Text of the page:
If you dispense with a deity in your life and thought, is there nothing more than a God-shaped hole in your existence? Familiar questions probably describe the gulf between believers and unbelievers better than any number of neat arguments over the worth of science or the value of philosophical proof.
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It feels, as often as not, like a dispute over what is and is not imaginable for the human animal. People ask about life's purpose and meaning. Many cannot conceive of an answer that does not include some version of God. The atheist says we can live well, be fulfilled and complete, without such a prop. Or as Peter Watson would have it, the need to live in something - the world and all it contains - should trump the need to live for something.
It's a hot topic in this 21st of the Christian centuries, but why that should be remains unexplained. Because faith has become weak and the vanity of secularism too strong? Or because superstition (as the atheist would say) still holds too tight a grip when science shows that we should know - that we do know - better?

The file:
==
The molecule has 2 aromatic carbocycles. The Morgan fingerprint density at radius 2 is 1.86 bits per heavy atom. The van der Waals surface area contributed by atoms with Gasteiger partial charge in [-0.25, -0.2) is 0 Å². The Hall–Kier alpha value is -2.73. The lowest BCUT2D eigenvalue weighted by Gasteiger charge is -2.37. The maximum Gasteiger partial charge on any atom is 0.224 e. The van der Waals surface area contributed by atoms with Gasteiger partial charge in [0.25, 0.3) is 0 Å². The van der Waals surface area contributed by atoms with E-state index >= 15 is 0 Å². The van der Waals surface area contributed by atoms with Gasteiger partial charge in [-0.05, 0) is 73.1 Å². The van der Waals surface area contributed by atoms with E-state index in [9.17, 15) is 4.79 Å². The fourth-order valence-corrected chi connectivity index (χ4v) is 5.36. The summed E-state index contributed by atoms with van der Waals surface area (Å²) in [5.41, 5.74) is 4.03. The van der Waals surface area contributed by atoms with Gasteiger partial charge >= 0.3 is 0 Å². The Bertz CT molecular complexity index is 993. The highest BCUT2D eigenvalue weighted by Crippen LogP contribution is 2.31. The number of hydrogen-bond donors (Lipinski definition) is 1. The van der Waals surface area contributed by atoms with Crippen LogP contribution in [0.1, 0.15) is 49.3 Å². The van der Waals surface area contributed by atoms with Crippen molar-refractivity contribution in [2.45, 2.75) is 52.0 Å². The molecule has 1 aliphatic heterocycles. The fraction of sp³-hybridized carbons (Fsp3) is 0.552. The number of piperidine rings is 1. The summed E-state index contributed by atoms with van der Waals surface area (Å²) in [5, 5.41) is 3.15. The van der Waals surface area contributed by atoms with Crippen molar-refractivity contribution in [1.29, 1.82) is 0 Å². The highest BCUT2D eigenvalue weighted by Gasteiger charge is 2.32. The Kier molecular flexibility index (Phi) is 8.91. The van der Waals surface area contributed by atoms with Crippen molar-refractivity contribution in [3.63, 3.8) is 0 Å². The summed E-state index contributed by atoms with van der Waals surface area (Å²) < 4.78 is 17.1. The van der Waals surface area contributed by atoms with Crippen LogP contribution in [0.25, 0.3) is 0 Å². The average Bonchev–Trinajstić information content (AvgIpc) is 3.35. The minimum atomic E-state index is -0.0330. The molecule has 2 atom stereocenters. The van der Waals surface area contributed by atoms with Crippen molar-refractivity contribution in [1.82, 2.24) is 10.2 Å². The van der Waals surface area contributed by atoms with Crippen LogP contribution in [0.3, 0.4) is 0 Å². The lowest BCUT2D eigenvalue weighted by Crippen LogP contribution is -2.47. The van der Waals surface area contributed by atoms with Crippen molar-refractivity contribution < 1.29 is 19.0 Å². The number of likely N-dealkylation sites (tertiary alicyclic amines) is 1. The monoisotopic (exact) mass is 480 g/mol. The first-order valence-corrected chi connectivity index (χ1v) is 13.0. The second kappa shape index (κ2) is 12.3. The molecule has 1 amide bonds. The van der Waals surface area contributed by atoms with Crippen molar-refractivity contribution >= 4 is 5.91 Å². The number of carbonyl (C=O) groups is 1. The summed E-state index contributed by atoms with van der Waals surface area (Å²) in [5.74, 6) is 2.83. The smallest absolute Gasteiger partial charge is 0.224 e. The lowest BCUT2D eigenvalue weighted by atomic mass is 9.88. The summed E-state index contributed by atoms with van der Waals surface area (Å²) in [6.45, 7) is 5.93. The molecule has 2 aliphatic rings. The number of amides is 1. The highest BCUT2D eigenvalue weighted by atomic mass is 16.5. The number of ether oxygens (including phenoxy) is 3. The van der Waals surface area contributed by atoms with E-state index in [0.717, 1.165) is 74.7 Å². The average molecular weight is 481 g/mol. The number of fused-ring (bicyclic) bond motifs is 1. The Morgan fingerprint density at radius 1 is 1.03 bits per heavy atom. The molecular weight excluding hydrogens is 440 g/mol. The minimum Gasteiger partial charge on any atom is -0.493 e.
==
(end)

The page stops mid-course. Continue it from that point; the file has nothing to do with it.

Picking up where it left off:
If truth be told, the reasons for arguments over faith are more interesting than the arguments themselves. How can God be harmed by a lack of belief? What odds does it make to the atheist if millions cling to miracles? It might be a sad day for mass education, but scientific truth is not eradicated, or so a stern unbeliever might conclude, by nonsense. Despite it all, each side holds the other to be bad news for the species. To paraphrase Watson, how we seek to live, collectively, is of consuming importance.
But how many sides are there, exactly, in this running battle? Watson is honest enough, in this fine intellectual history of atheism, to admit that the godless have often enough included disreputable types you wouldn't necessarily want on your team. Faith meanwhile comes in all shapes and sizes, in degrees of intensity and sincerity. There is more to this tale than the usual clerics versus a few stentorian authors stumbling over the idea of tolerance.